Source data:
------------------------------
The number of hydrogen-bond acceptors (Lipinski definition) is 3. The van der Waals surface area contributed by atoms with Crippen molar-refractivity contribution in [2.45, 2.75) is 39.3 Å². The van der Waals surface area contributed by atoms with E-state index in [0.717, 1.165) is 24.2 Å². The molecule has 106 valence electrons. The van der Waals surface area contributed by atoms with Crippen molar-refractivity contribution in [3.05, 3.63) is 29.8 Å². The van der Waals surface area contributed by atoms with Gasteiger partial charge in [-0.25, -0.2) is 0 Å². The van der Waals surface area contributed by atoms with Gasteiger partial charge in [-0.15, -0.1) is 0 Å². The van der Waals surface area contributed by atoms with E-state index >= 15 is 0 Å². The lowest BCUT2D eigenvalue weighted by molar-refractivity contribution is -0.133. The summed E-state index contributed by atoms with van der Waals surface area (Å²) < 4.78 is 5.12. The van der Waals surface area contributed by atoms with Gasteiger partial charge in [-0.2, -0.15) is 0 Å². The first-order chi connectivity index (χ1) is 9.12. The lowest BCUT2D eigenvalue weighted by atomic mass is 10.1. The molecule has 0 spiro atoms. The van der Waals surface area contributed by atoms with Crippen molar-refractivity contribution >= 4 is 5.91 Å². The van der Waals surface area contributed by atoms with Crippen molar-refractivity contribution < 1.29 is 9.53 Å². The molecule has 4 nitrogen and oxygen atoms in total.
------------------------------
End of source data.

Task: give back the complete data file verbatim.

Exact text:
The number of hydrogen-bond acceptors (Lipinski definition) is 3. The van der Waals surface area contributed by atoms with Crippen molar-refractivity contribution in [2.45, 2.75) is 39.3 Å². The van der Waals surface area contributed by atoms with E-state index in [0.717, 1.165) is 24.2 Å². The molecule has 106 valence electrons. The van der Waals surface area contributed by atoms with Crippen molar-refractivity contribution in [3.05, 3.63) is 29.8 Å². The van der Waals surface area contributed by atoms with Gasteiger partial charge in [-0.25, -0.2) is 0 Å². The van der Waals surface area contributed by atoms with Gasteiger partial charge in [-0.15, -0.1) is 0 Å². The van der Waals surface area contributed by atoms with E-state index >= 15 is 0 Å². The lowest BCUT2D eigenvalue weighted by molar-refractivity contribution is -0.133. The summed E-state index contributed by atoms with van der Waals surface area (Å²) < 4.78 is 5.12. The van der Waals surface area contributed by atoms with Gasteiger partial charge in [-0.2, -0.15) is 0 Å². The first-order chi connectivity index (χ1) is 9.12. The lowest BCUT2D eigenvalue weighted by atomic mass is 10.1. The molecule has 0 spiro atoms. The van der Waals surface area contributed by atoms with Crippen molar-refractivity contribution >= 4 is 5.91 Å². The van der Waals surface area contributed by atoms with Crippen molar-refractivity contribution < 1.29 is 9.53 Å². The molecule has 4 nitrogen and oxygen atoms in total.